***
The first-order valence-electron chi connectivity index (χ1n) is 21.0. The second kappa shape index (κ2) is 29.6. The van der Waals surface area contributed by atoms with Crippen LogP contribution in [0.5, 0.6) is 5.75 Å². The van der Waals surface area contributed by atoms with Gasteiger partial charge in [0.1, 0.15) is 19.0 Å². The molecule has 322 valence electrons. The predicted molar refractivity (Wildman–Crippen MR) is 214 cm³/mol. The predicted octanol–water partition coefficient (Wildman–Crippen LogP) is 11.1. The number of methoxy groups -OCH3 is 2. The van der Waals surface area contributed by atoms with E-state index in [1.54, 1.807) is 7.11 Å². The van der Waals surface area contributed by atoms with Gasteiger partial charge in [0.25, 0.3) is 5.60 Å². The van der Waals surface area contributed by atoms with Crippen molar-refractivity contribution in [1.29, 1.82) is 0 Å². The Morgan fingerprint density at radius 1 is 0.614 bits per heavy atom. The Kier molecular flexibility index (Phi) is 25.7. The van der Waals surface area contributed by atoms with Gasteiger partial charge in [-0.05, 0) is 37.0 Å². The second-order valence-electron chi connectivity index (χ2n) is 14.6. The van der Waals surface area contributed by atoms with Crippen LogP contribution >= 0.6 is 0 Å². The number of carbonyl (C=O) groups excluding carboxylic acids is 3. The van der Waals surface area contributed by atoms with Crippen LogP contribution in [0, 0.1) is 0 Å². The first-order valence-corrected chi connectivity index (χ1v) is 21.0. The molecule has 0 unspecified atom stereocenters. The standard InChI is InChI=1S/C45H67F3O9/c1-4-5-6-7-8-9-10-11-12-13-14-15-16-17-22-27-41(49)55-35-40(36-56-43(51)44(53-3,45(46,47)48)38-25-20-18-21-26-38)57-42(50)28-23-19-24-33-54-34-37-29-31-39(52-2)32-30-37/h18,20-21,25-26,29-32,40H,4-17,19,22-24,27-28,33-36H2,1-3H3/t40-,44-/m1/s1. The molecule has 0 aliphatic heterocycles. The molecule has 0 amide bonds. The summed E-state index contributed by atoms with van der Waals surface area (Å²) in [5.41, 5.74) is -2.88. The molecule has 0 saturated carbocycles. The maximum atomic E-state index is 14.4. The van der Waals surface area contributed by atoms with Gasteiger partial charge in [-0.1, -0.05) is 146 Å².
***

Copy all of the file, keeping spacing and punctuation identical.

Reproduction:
The first-order valence-electron chi connectivity index (χ1n) is 21.0. The second kappa shape index (κ2) is 29.6. The van der Waals surface area contributed by atoms with Crippen LogP contribution in [0.5, 0.6) is 5.75 Å². The van der Waals surface area contributed by atoms with Gasteiger partial charge in [0.1, 0.15) is 19.0 Å². The molecule has 322 valence electrons. The predicted molar refractivity (Wildman–Crippen MR) is 214 cm³/mol. The predicted octanol–water partition coefficient (Wildman–Crippen LogP) is 11.1. The number of methoxy groups -OCH3 is 2. The van der Waals surface area contributed by atoms with E-state index in [1.54, 1.807) is 7.11 Å². The van der Waals surface area contributed by atoms with Gasteiger partial charge in [0.25, 0.3) is 5.60 Å². The van der Waals surface area contributed by atoms with Crippen molar-refractivity contribution in [1.29, 1.82) is 0 Å². The Morgan fingerprint density at radius 1 is 0.614 bits per heavy atom. The Kier molecular flexibility index (Phi) is 25.7. The van der Waals surface area contributed by atoms with Gasteiger partial charge in [-0.05, 0) is 37.0 Å². The second-order valence-electron chi connectivity index (χ2n) is 14.6. The van der Waals surface area contributed by atoms with Crippen LogP contribution >= 0.6 is 0 Å². The number of carbonyl (C=O) groups excluding carboxylic acids is 3. The van der Waals surface area contributed by atoms with Crippen LogP contribution in [0, 0.1) is 0 Å². The first-order valence-corrected chi connectivity index (χ1v) is 21.0. The molecule has 0 unspecified atom stereocenters. The standard InChI is InChI=1S/C45H67F3O9/c1-4-5-6-7-8-9-10-11-12-13-14-15-16-17-22-27-41(49)55-35-40(36-56-43(51)44(53-3,45(46,47)48)38-25-20-18-21-26-38)57-42(50)28-23-19-24-33-54-34-37-29-31-39(52-2)32-30-37/h18,20-21,25-26,29-32,40H,4-17,19,22-24,27-28,33-36H2,1-3H3/t40-,44-/m1/s1. The molecule has 0 aliphatic heterocycles. The molecule has 0 amide bonds. The summed E-state index contributed by atoms with van der Waals surface area (Å²) in [5.41, 5.74) is -2.88. The molecule has 0 saturated carbocycles. The maximum atomic E-state index is 14.4. The van der Waals surface area contributed by atoms with Gasteiger partial charge in [-0.1, -0.05) is 146 Å².